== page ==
By Byron J. Richards, CCN
October 26, 2006
NewsWithViews.com

On October 19, 2006, the FDA fired off twenty-four warning letters to small nutrition companies that made claims they had natural remedies to help with diabetes. At first glance, one might think the FDA was actually doing its job. With tremendous bravado they announced to the world their trouncing of internet fraud. It is interesting how the FDA is now teaming up with Mexican and Canadian health authorities to attack American companies, part of the FDA‚s illegal North American Union.

  • Currently 0/5
  • 1
  • 2
  • 3
  • 4
  • 5
Rating: 0/5 (0 votes cast)

The Vaccination Deception

| | Comments (0)

By Marjorie Tietjen
zeusinfoservice
November 26, 2006

Citizens of the world are becoming very concerned about the safety and the actual usefulness of vaccines. Some of the questions being asked are: 1. Do vaccines actually provide protection against disease? 2. Are vaccines safe for healthy people, never mind those who are already sick or frail? 3. Do vaccines unfavorably alter the immune system? 4. Are many of our degenerative diseases at least partially due to the ever growing number of vaccines? 5. Do the scare tactics being used by our government health agencies have more to do with profit than promoting the health of it's citizens?

Dr. Viera Scheibner, a well known vaccine critic, tells us; " There is no evidence whatsoever of the ability of vaccines to prevent any diseases. To the contrary, there is a great wealth of evidence that they cause serious side effects."

  • Currently 5/5
  • 1
  • 2
  • 3
  • 4
  • 5
Rating: 5/5 (2 votes cast)

From the Baltimore Sun
By Julie Deardorff
November 17, 2006

It's the beginning of the influenza season, and despite the annual warnings from public health officials, I won't be getting a flu shot. Nor will I haul my doctor-phobic toddler into the pediatrician's office for one.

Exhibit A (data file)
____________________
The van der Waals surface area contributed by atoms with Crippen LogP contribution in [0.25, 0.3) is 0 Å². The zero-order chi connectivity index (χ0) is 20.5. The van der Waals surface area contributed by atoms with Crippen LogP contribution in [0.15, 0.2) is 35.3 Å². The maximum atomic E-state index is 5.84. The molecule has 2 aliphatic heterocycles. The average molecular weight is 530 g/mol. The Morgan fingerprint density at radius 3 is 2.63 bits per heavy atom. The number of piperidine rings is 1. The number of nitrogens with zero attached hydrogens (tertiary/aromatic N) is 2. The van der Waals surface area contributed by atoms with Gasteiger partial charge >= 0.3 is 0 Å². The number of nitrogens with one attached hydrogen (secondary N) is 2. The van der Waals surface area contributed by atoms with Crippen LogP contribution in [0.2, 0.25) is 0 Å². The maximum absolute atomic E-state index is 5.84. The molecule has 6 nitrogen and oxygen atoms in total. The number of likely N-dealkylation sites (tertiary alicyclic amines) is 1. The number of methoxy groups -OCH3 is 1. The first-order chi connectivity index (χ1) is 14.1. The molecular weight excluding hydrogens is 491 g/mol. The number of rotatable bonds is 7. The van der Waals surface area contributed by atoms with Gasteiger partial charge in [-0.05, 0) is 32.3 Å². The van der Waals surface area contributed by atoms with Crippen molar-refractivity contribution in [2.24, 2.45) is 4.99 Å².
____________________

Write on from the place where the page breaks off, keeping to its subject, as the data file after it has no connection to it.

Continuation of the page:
I know the flu virus can cause complications in vulnerable populations with chronic conditions, and we're both considered high risk. I'm pregnant, and for the first time this year, the U.S. Centers for Disease Control and Prevention also suggests that healthy but germ-spreading children ages 2 through 5 receive flu shots.

  • Currently 3.5/5
  • 1
  • 2
  • 3
  • 4
  • 5
Rating: 3.5/5 (2 votes cast)

By David Batty
November 20, 2006
Guardian Unlimited

Doctors in the UK are to be warned that the bird flu drug Tamiflu could be linked to psychiatric problems including suicidal behaviour, it emerged today.

In the next two to three months, Roche Pharmaceuticals, which manufactures the drug, will issue new information to doctors about more than 100 worldwide cases in which patients suffered mental health problems while taking it, the European Medicines Agency (EMEA) said.

  • Currently 4.5/5
  • 1
  • 2
  • 3
  • 4
  • 5
Rating: 4.5/5 (2 votes cast)

By Byron J. Richards, CCN
November 19, 2006
NewsWithViews.com

It had to happen sooner or later. On October 3, 2006, after extensive review of all studies relating to cholesterol-lowering benefits by statin drugs, scientists reporting in the Annals of Internal Medicine pulled the rug out from under the current government-sanctioned cholesterol levels for reducing cardiovascular disease. Their conclusion, “current clinical evidence does not demonstrate that titrating lipid therapy to achieve proposed low LDL cholesterol levels is beneficial or safe.”

This is not a trivial issue. Many billions of taxpayer dollars have been wasted on the cholesterol drug scam. The health and well being of millions of Americans may have been compromised by reckless lowering of cholesterol, a substance that is vital to health and energy production.

  • Currently 0/5
  • 1
  • 2
  • 3
  • 4
  • 5
Rating: 0/5 (0 votes cast)

Cell, TV towers pose risk for birds

| | Comments (0)

Los Angeles Times
By Jim Puzzanghera
Times Staff Writer
November 27, 2006